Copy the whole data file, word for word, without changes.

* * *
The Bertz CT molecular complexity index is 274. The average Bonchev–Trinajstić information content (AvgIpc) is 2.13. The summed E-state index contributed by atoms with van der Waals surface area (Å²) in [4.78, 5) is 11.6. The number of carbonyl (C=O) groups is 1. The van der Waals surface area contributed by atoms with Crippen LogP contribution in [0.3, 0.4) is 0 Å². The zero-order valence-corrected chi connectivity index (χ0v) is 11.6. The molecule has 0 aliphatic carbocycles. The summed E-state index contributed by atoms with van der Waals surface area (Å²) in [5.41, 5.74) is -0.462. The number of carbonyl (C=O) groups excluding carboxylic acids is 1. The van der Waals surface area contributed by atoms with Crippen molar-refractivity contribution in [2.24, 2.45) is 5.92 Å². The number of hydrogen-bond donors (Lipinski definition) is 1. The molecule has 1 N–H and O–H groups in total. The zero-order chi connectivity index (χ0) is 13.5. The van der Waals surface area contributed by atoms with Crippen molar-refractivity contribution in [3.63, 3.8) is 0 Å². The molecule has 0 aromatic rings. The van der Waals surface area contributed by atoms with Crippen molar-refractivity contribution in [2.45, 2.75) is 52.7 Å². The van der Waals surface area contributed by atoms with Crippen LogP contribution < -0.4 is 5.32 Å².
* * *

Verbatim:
The Bertz CT molecular complexity index is 274. The average Bonchev–Trinajstić information content (AvgIpc) is 2.13. The summed E-state index contributed by atoms with van der Waals surface area (Å²) in [4.78, 5) is 11.6. The number of carbonyl (C=O) groups is 1. The van der Waals surface area contributed by atoms with Crippen LogP contribution in [0.3, 0.4) is 0 Å². The zero-order valence-corrected chi connectivity index (χ0v) is 11.6. The molecule has 0 aliphatic carbocycles. The summed E-state index contributed by atoms with van der Waals surface area (Å²) in [5.41, 5.74) is -0.462. The number of carbonyl (C=O) groups excluding carboxylic acids is 1. The van der Waals surface area contributed by atoms with Crippen molar-refractivity contribution in [2.24, 2.45) is 5.92 Å². The number of hydrogen-bond donors (Lipinski definition) is 1. The molecule has 1 N–H and O–H groups in total. The zero-order chi connectivity index (χ0) is 13.5. The van der Waals surface area contributed by atoms with Crippen molar-refractivity contribution in [3.63, 3.8) is 0 Å². The molecule has 0 aromatic rings. The van der Waals surface area contributed by atoms with Crippen molar-refractivity contribution in [2.45, 2.75) is 52.7 Å². The van der Waals surface area contributed by atoms with Crippen LogP contribution < -0.4 is 5.32 Å².